Updated Extracts from ‘Wings Over Rutland’ by John Rennison
Published by Spiegl Press in 1980
Extracted from the chapter covering the History of Woolfox Lodge Airfield
Between the 26th and 29th of July 1942 the members of No 1429 Czech Operational Training Flight [COTF] arrived on the station from East Wretham in Norfolk. The unit trained bomber crews for 311 (Czech) Squadron based in Norfolk. Only the previous month they had provided crews for the first 1,000 bomber raid on Cologne. One of the crews taking part had been that of Pilot Officer Joe Čapka, an instructor on the training flight. He was ordered to fly with his fledgling crew to Honington in Norfolk. At six in the evening they were briefed for the raid. Joe was incredulous that the RAF was contemplating making up the numbers with raw half trained crews. He half believed that it was some sort of practical joke. Later as he crossed the coast heading for Germany, Joe realised that this was his 53rd operation and hoped that his luck wouldn’t desert him.
He was flying Wellington R1269 ‘G’ which had taken-off at 2352 hours. His crew was Sgt Jan Irving, P/O Josef Němeček, Sgt František Švedar, Sgt Novák and Sgt Josef Böhm.
Suddenly, the rear gunner gave warning of an enemy night fighter. Not feeling too sure of his young gunner, Joe slowly swung the aircraft. The gunner immediately confirmed Joe’s suspicions, when he reported that the enemy aircraft was moving and changing the colour of his lights! A much relieved and somewhat amused Joe told the young airman that he had fallen for the oldest one in the air gunner’s book. What he was watching was a cluster of stars ! The glow in the sky caused by the conflagration at Cologne could be seen for miles. Joe’s Wellington dropped its bombs on target despite nearly colliding with a Stirling bomber whilst on the bombing run. The trip home was incident free, landing at 0415, and after debriefing the crew returned to base. The airmen were obviously elated and the rear gunner was still convinced that they had been attacked by a night fighter. The glaring headlines the next morning did not explain that the magical figure of 1,000 bombers had only been reached by the inclusion of training crews. That the operation had been a success there was no doubt. Cologne had been swamped by the bombers and a terrible blow had been struck against the morale of the German people.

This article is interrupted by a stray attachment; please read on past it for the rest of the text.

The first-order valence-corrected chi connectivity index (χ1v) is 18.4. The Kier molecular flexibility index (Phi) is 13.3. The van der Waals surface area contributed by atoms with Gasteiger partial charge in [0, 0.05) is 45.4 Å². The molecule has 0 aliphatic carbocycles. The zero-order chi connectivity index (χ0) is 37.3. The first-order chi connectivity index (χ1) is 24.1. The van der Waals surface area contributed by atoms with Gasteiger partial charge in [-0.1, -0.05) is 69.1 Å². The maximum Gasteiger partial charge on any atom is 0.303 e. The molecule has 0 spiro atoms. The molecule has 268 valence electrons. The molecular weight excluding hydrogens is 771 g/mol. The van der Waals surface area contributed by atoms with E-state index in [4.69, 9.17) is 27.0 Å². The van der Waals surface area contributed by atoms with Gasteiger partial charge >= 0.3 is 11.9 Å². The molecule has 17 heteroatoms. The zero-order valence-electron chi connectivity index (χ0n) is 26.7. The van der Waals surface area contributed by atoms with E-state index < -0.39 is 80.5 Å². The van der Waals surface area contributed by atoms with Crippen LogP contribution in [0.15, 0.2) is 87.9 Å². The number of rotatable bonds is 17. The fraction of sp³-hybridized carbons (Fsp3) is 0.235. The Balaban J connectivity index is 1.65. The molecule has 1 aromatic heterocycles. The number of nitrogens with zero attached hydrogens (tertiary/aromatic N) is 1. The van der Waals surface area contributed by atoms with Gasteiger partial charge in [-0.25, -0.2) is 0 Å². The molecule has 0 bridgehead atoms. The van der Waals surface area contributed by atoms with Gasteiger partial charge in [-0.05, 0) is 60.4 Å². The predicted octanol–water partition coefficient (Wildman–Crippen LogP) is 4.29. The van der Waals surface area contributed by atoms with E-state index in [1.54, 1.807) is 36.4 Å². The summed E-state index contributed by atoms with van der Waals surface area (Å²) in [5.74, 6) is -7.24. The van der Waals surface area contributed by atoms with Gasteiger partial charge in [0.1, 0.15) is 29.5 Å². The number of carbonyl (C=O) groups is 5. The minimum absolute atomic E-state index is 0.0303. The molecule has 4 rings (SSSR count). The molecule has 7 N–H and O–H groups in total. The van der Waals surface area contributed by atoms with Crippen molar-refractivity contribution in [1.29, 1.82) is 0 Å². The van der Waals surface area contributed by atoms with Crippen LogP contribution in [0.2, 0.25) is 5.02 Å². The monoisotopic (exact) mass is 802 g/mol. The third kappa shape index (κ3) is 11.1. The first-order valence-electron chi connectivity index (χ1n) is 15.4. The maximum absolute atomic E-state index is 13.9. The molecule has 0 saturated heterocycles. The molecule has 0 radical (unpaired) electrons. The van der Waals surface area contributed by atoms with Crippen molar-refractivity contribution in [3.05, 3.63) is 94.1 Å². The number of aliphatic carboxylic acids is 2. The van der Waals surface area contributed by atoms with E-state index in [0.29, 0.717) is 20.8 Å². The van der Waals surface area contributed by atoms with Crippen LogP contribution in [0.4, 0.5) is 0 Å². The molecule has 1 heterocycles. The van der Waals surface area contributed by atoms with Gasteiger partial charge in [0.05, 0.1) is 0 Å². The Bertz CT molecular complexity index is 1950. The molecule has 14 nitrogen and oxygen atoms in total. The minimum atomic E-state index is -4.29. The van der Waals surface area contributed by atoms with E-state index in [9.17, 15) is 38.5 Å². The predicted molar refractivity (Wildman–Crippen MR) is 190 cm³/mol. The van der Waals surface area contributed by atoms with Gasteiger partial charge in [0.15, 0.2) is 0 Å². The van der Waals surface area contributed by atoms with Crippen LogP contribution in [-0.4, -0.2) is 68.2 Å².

The black-bellied Wellingtons of the Czech Flight were destined to be at Woolfox for only a short time. Orders were received for a move to Church Broughton. The advance party of Flying Officer Mareš, three NCO’s and ten airmen left Stamford station at 12.46 on the 26th of August bound for Tutbury. The main party leaving three days later, again from Stamford station. On the 30th the aircraft flew out, all arriving at Church Broughton safely. Only a small rear party remained at Woolfox to tidy things up.
How the media reported the 1st 1000 Bomber raid:
© F/Lt John P Rennison retd. 2011